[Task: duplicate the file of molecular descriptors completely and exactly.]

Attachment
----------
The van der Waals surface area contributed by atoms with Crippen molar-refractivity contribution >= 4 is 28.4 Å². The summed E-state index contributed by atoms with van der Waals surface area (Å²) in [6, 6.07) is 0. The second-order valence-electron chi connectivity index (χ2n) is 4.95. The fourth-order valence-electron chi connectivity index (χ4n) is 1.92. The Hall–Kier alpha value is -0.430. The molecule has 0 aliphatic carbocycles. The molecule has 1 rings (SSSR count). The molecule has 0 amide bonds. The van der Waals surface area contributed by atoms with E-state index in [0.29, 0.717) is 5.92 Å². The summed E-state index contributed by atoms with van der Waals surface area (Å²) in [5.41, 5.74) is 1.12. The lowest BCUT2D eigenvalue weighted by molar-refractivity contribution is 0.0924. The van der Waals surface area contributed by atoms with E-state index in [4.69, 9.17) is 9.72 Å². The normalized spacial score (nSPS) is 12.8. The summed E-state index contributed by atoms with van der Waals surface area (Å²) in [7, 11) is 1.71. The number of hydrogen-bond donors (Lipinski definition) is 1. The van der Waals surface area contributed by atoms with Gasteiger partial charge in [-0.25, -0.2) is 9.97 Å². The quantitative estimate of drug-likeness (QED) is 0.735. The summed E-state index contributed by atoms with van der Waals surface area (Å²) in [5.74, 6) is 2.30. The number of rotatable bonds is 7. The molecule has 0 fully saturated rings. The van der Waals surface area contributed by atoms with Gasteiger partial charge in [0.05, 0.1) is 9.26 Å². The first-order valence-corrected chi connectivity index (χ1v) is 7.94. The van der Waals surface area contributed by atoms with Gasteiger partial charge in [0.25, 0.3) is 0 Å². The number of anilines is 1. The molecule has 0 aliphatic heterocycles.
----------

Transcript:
The van der Waals surface area contributed by atoms with Crippen molar-refractivity contribution >= 4 is 28.4 Å². The summed E-state index contributed by atoms with van der Waals surface area (Å²) in [6, 6.07) is 0. The second-order valence-electron chi connectivity index (χ2n) is 4.95. The fourth-order valence-electron chi connectivity index (χ4n) is 1.92. The Hall–Kier alpha value is -0.430. The molecule has 0 aliphatic carbocycles. The molecule has 1 rings (SSSR count). The molecule has 0 amide bonds. The van der Waals surface area contributed by atoms with E-state index in [0.29, 0.717) is 5.92 Å². The summed E-state index contributed by atoms with van der Waals surface area (Å²) in [5.41, 5.74) is 1.12. The lowest BCUT2D eigenvalue weighted by molar-refractivity contribution is 0.0924. The van der Waals surface area contributed by atoms with E-state index in [4.69, 9.17) is 9.72 Å². The normalized spacial score (nSPS) is 12.8. The summed E-state index contributed by atoms with van der Waals surface area (Å²) in [7, 11) is 1.71. The number of hydrogen-bond donors (Lipinski definition) is 1. The van der Waals surface area contributed by atoms with Gasteiger partial charge in [-0.25, -0.2) is 9.97 Å². The quantitative estimate of drug-likeness (QED) is 0.735. The summed E-state index contributed by atoms with van der Waals surface area (Å²) in [5.74, 6) is 2.30. The number of rotatable bonds is 7. The molecule has 0 fully saturated rings. The van der Waals surface area contributed by atoms with Gasteiger partial charge in [0.05, 0.1) is 9.26 Å². The first-order valence-corrected chi connectivity index (χ1v) is 7.94. The van der Waals surface area contributed by atoms with Gasteiger partial charge in [0.25, 0.3) is 0 Å². The number of anilines is 1. The molecule has 0 aliphatic heterocycles.